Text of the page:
Along the Way–the Provincial’s Reflections from the Road: Natural Wonder
I wasn’t on vacation; I was at the Mount Carmel Spiritual Centre in Niagara Falls, Ontario, Canada to attend our Provincial Council Meeting. Our retreat house on Stanley Avenue is on a bluff, which is a short distance from a truly awe-inspiring view of the falls. People travel from all around the world to visit this site but, for the Carmelites of the Province of the Most Pure Heart of Mary, Niagara Falls holds a special place not only in our history but also in our plans for the future.
The location has had a continuous Carmelite presence for nearly 140 years. In 1875, our province arrived on the Niagara frontier, and built a house on Portage Road called Our Lady of Peace Monastery. In June 1899, a hospice, a 19th century version of a retreat house, was built and still stands today. In 1920, this building became Mount Carmel College, our Carmelite seminary, and served our province until a fire destroyed part of the building in 1967. Since that time, the building has returned to its roots as a retreat house where a Carmelite community continues to live and pray.
Our council meets six times a year, often in different places around the Province so that we can pray and visit with our men, as well as discuss necessary affairs such as personnel decisions, ministry sites, finances, and our missions. At this particular gathering we were deeply involved in strategic planning that will help us know where our community stands today, where we want to go in the future, and how we will get there.
Just as the 1967 fire changed how we use this property, the changing times call us to continue looking inward. It is work that requires taking a hard look at ourselves and making difficult decisions. As the City of Niagara Falls has redefined itself once again into a Canadian tourist attraction—our property has become prime real estate within walking distance of a casino—some argue that we should sell the land to the highest bidder. While that might make short-term economic sense, we believe there are other values at stake here as well.As Carmelites, our history and mission over eight centuries is deeply connected to the belief that nature calls us to transformation. Our very name “Carmel” is derived from the Hebrew, meaning God’s Garden. The original Carmelites found refuge in a green oasis surrounded by desert along the Mediterranean in Israel. We believe our hearts are still in need of transformation as we address our earth’s challenges in the 21st century. How do we continue to address the importance of finding God in nature? What can we do to discover our living God in the natural terrain of our lives? Is it possible to refocus ourselves away from our technological devices and stand before nature in all its wonder?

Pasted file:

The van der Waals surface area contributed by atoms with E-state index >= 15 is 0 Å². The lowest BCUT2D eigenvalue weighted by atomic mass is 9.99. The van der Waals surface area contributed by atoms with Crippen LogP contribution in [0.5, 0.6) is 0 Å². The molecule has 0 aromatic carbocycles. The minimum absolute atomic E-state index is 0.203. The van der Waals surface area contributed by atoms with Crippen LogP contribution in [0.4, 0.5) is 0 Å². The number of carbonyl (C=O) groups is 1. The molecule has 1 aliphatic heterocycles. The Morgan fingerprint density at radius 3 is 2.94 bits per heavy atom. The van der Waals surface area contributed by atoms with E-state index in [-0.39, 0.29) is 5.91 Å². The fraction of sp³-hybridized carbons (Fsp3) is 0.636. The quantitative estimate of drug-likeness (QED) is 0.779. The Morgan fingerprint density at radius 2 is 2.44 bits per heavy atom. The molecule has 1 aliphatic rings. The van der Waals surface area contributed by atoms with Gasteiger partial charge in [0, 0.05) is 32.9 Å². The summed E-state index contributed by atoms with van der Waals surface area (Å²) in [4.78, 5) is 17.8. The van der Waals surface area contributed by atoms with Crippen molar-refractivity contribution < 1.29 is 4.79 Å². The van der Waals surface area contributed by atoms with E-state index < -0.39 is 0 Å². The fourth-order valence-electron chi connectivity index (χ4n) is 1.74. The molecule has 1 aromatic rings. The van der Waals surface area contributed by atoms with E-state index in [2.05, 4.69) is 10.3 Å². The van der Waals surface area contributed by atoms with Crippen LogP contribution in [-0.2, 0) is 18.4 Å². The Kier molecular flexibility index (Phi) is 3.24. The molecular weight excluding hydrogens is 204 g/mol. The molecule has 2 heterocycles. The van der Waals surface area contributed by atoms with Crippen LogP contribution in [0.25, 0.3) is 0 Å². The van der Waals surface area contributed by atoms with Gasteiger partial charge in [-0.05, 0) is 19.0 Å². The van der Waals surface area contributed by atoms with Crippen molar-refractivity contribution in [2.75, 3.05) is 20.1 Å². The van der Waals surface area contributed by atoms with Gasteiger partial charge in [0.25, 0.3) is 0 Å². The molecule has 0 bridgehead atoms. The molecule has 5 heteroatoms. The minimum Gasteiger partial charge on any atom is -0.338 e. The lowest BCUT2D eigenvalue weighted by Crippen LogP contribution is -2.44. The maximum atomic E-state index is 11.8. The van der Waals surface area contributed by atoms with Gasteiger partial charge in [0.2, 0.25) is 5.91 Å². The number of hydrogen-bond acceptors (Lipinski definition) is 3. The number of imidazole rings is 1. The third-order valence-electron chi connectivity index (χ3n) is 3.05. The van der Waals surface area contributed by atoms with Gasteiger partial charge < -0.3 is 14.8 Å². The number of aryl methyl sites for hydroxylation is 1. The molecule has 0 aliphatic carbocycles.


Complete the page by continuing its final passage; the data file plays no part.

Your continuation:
Informed by our history as well as Catholic social teaching that calls us to be good stewards of God’s creation, we have decided to reinvest in this stunning Carmelite oasis amidst the noise and commercialism of Niagara Falls. As such we have designated part of our land to be vineyards that will eventually produce grapes for wine. We are also establishing a green initiative by placing solar panels on the roofs of our building there to eliminate our dependence on non-renewable energy sources.
Whether it was the parting of the Red Sea, the woman at the well, Jesus’ baptism, or washing His disciple’s feet, water has always had a transforming effect in our scriptures. It has the power to renew, refresh, and transform. We are called to allow this power to change us and bring us life.
Seven years before his death at Dachau in 1942, Blessed Titus Brandsma, O.Carm., visited our province and specifically this house. He wrote in his diary, “I am contemplating the imposing Niagara Falls; I see them rushing down ceaselessly. What is surprising is the marvelous and complex possibility of the waters…I see God in the work of his hands and the marks of his love in every visible thing. I am seized by a supreme joy which is above all other joys.”
Blessed Titus had a wonderful insight to this stunning natural wonder that must be seen to be believed. If you are ever in the area, we invite you to experience it for yourself by stopping by the Monastery of Mount Carmel Retreat Center and visiting the beautiful chapel and gift shop. May you continue to be blessed in discovering God in the natural wonder of creation!